Peripheral sympathetic nervous system tumors are the most common extracranial solid tumors of childhood and include neuroblastoma, ganglioneuroblastoma, and ganglioneuroma. Surgery is the only effective therapy for ganglioneuroma, which may be challenging due to the location of the tumor and involvement of surrounding structures. Thus, there is a need for well-tolerated presurgical therapies that could reduce the size and extent of ganglioneuroma and therefore limit surgical morbidity. Here, we found that an AKT–mTOR–S6 pathway was active in human ganglioneuroma but not neuroblastoma samples. Zebrafish transgenic for constitutively activated myr-Akt2 in the sympathetic nervous system were found to develop ganglioneuroma without progression to neuroblastoma. Inhibition of the downstream AKT target, mTOR, in zebrafish with ganglioneuroma effectively reduced the tumor burden. Our results implicate activated AKT as a tumorigenic driver in ganglioneuroma. We propose a clinical trial of mTOR inhibitors as a means to shrink large ganglioneuromas before resection in order to reduce surgical morbidity.

Introduction

Peripheral sympathetic nervous system (PSNS) tumors are one of the most common solid tumors of childhood other than brain tumors (Shohet and Foster, 2017). These tumors are classified into several basic categories, each with several subtypes: neuroblastoma (undifferentiated, poorly differentiated, and differentiating), ganglioneuroblastoma (intermixed and nodular), and ganglioneuroma (maturing and mature; Shimada et al., 1999a, 1999b; Shimada and Ambros, 2005). Neuroblastoma is the most malignant and immature category of these tumors and accounts for 15% of childhood cancer deaths (Cheung and Dyer, 2013; Matthay et al., 2016). Ganglioneuroma is a nonmalignant tumor made up of differentiated gangliocytes and mature stroma. Ganglioneuroblastoma contains immature neuroblasts that grow and migrate abnormally, similar to neuroblastoma, as well as more mature tissues that are similar to ganglioneuroma (Lonergan et al., 2002). An effective management strategy for ganglioneuroblastoma and ganglioneuroma is surgery, although these tumors are frequently large, encasing and compressing surrounding major vessels and nerves, including the spinal cord, resulting in difficult surgical resection with significant postoperative morbidities (Retrosi et al., 2011). To date, no drugs are available that demonstrate a reduction in mature neuroblastic tumor burden (Decarolis et al., 2016).

The genetics of neuroblastoma have been extensively profiled. MYCN gene amplification is found in ∼20% of neuroblastomas and is a well-established indicator of high-risk disease and a poor prognosis (Huang and Weiss, 2013). Further, overexpression of MYCN or c-MYC in the PSNS of mouse or zebrafish models induces neuroblastoma in the sympathetic ganglia or adrenal/interrenal medulla, highly resembling human neuroblastoma (Tao et al., 2017; Weiss et al., 1997; Zimmerman et al., 2018; Zhu et al., 2012). In contrast, little is known about the genetics of mature ganglioneuroma. Type 2B multiple endocrine neoplasia patients with activating germline RET oncogene mutations may rarely develop ganglioneuroma (Lora et al., 2005; Yamasaki et al., 2017). Overexpression of the activated RET proto-oncogene RETM918T (Sweetser et al., 1999) or activated Ras (Sweetser et al., 1997) in the PSNS of mice results in neuroglial tumors or ganglioneuroma. Further, deletion of Pten in the mouse enteric nervous system results in increased activity of the phosphatidylinositol 3-kinase (PI3K)/PTEN–AKT–mTOR–S6K signaling pathway and causes ganglioneuromatosis with chronic intestinal pseudoobstruction (Puig et al., 2009). Ganglioneuroma is rarely associated with other human syndromes, including neurofibromatosis type 1 (Abdulkader et al., 2016), congenital central hypoventilation syndrome (Trochet et al., 2004), and ROHHAD syndrome (Maksoud and Kassab, 2015). Aside from studies in animal models and the rare associations with genetic diseases in humans, the etiology and molecular basis for childhood ganglioneuroma remain elusive.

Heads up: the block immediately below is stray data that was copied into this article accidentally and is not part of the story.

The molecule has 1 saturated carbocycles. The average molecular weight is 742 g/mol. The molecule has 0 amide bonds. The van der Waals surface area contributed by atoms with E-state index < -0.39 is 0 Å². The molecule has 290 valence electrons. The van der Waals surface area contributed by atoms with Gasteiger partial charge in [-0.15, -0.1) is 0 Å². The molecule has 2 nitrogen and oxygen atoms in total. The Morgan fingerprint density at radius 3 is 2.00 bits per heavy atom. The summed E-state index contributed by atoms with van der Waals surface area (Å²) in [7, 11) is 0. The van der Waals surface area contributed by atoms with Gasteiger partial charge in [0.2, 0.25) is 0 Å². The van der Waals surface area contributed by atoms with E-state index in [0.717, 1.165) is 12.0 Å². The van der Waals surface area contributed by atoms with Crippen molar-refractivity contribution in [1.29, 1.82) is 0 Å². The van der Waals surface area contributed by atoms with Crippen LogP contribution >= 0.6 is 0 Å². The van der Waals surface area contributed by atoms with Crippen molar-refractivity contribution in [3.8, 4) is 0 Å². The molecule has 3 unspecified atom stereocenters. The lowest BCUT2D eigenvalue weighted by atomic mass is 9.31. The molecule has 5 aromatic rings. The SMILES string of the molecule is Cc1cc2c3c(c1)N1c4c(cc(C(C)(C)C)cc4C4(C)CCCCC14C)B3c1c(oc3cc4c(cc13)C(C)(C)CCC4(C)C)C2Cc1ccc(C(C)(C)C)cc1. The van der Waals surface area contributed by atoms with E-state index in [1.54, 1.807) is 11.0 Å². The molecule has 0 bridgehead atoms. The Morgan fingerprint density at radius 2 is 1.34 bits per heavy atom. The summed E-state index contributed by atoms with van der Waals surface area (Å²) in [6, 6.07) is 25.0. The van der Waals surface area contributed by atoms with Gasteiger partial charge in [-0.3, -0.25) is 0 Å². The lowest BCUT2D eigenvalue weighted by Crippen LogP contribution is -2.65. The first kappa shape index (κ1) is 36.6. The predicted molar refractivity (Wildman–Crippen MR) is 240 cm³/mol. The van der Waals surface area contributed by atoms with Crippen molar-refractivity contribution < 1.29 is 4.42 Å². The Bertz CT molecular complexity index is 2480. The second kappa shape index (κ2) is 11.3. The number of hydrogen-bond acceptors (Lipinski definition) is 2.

The PI3K–AKT–mTOR pathway is a pivotal regulator of cellular activities including cell growth and apoptosis (Vanhaesebroeck et al., 2012). Aberrant activation of the PI3K–AKT pathway has been observed in various human tumors including breast cancer, colorectal cancer, and squamous cell lung carcinoma. As a serine-threonine kinase, AKT serves as an attractive therapeutic target (Alexander, 2011; Engelman, 2009). One classically implicated key target of AKT is the mTOR protein kinase that regulates downstream cell growth, viability, and survival (Manning and Toker, 2017; Saxton and Sabatini, 2017). Inhibition of AKT–mTOR signaling is of significant clinical interest, and mTOR inhibition with sirolimus or related drugs has been key to management of the genetic disease tuberous sclerosis, in which treatment of mature subependymal giant cell astrocytomas with mTOR inhibitors results in sustained clinical benefit in pediatric patients (Jeong and Wong, 2016; Rosset et al., 2017).

Here, we found that phosphorylated, activated AKT and the downstream effectors mTOR and ribosomal protein S6 were more frequently detected in human primary ganglioneuromas than in poorly differentiated human neuroblastomas. To test whether activated AKT is sufficient to drive tumorigenesis in ganglioneuroma, we generated a transgenic zebrafish model in which a constitutively active, myristoylated murine Akt2 (myr-Akt2; Tan et al., 2008) is expressed in the PSNS driven by the zebrafish dopamine-β-hydroxylase (dβh) gene promoter (Zhu et al., 2012). Overexpression of myr-Akt2 led to the development of ganglioneuroma in the interrenal gland (IRG), the zebrafish equivalent of human adrenal gland, that closely resembles human ganglioneuroma. Mechanistically, myr-Akt2 overexpression induced sympathoadrenal lineage hyperplasia through increased cell proliferation, concurrent with activation of the AKT target mTOR. The mTOR inhibitors sirolimus and everolimus effectively reduced tumor burden in zebrafish with ganglioneuroma. Thus, our data unexpectedly reveal that activated AKT is both necessary and sufficient to drive the formation of ganglioneuroma, and we propose that mTOR inhibitors like sirolimus and everolimus are ideal drugs to test in clinical trials designed to reduce ganglioneuroma burden in patients before surgical resection as a means to reduce patient morbidity.